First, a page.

Surveys or academic tests developed by researchers or other education professionals using sources outside of the study were employed in seven studies. An example of a survey in the studies in 2018 was adapted by the researchers (Ha & Fang, 2018) from the USE Questionnaire (Lund, 2001) containing elements of usability: usefulness, satisfaction, and ease of use. An example of an academic test that was created drew mathematics practice items for preparing for a standardized math assessment, linked to academic standards expected of a student at the middle school level or early high school level (Hansen et al., 2018).
Table 4. Data Collection Instrument Sources for K–12 Studies in 2018
|Non-academic surveys, interview protocols, and observation
developed by study author/s
|Surveys or academic tests developed by professionals or
using sources outside of current study
|State criterion-referenced assessments||2||18%|
|Norm-referenced academic achievement measures||2||18%|
|Norm-referenced cognitive ability measures||2||18%|
|Criterion-referenced (non-state) academic achievement measures||0||0%|
Note. Nine studies (82%) used instruments from more than one source; therefore, numbers total more than the 11 studies represented, and percentages total more than 100.
a Other: see Appendix C, Table C-1 for specific information in Bara et al., 2018; Bouck et al., 2018; and Kelly et al., 2018.
Table 4. Data Collection Instrument Sources for K–12 Studies in 2018 (continued)
|Surveys||sets of items of an attitudinal or self-report nature|
|Tests||either course- or classroom-based|
|Assessments||statewide or large-scale assessments|
|Protocols||sets of questions, usually presented in an interview format|
|Measures||norm-referenced academic achievement or cognitive ability instruments|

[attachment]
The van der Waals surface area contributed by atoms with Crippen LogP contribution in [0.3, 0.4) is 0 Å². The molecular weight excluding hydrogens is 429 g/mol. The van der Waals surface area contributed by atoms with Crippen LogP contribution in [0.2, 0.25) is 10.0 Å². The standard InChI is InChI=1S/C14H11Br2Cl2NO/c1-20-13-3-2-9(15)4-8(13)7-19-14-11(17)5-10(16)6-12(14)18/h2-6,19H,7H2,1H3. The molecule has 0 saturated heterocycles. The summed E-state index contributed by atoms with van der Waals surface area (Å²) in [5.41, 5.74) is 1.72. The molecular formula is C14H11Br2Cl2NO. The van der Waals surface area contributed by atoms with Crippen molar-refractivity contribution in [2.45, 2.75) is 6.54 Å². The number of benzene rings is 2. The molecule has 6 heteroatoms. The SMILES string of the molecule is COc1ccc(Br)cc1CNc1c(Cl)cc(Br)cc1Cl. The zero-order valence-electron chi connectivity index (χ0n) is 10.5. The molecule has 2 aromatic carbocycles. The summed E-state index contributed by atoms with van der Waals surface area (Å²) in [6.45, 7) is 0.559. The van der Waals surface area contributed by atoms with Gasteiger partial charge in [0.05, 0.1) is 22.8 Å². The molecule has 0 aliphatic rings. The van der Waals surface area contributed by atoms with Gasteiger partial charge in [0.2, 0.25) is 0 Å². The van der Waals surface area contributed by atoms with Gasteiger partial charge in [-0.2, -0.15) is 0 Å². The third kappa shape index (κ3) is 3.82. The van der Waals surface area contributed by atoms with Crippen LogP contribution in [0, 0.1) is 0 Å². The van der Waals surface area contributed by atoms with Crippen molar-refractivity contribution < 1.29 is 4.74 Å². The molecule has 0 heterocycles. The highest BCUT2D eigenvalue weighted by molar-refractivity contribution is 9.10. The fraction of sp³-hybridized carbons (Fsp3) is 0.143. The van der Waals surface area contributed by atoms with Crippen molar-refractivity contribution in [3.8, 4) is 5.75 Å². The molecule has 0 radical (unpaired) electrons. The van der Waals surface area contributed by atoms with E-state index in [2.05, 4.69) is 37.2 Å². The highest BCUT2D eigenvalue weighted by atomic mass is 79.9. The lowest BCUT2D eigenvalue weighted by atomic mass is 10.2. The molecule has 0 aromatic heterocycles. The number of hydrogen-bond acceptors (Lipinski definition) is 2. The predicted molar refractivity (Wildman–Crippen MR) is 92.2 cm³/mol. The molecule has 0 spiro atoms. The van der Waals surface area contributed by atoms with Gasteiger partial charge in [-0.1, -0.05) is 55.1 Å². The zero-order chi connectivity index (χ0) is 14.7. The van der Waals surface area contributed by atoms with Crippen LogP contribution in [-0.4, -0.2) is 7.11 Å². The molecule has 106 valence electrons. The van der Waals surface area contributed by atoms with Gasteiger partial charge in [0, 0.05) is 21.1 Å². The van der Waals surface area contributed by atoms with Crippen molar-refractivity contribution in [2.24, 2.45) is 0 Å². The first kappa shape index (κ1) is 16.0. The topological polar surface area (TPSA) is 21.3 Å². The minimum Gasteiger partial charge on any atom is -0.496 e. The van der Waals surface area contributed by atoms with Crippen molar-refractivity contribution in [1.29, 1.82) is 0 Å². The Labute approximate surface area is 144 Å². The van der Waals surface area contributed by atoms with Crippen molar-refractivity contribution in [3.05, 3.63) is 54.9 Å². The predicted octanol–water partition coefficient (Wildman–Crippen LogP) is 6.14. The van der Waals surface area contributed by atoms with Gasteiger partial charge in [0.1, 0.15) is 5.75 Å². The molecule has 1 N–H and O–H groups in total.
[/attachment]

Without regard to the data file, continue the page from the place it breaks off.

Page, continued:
State criterion-referenced assessments included the extant data set from the 2017 Smarter Balanced Assessment Consortium (SBAC) English language arts and mathematics assessments administered in California (Cobb, 2018), as well as 40 publicly-available items from already-completed test booklets for the 2013 Texas Assessment of Academic Readiness grade 3 reading achievement test (Kelly et al., 2018). Two norm-referenced academic achievement measures were used for pre-screening or independent checking of performance, including the Kaufman Test of Educational Achievement, Second Edition (KTEA™-II; Kaufman & Kaufman, 2004) and the Johns Basic Reading Inventory (Johns, 2012). Three norm-referenced cognitive ability measures were each used in one study: the Key Math-3 Diagnostic Assessment (KeyMath-3; Connolly, 2007), the Wechsler Intelligence Scale for Children, Fourth Edition (WISC, 4th ed.; Wechsler, 2004), and the Purdue Spatial Visualization Test: Revised (PSVT-R; Yoon, 2011). Criterion-referenced academic achievement measures were not utilized in the 2018 studies. Over 80 percent of all studies (n=9) used instrumentation of more than one kind. We present a complete listing of instruments used in each of the studies in Table C-1 in Appendix C, including the related studies or other sources for these instruments, when available.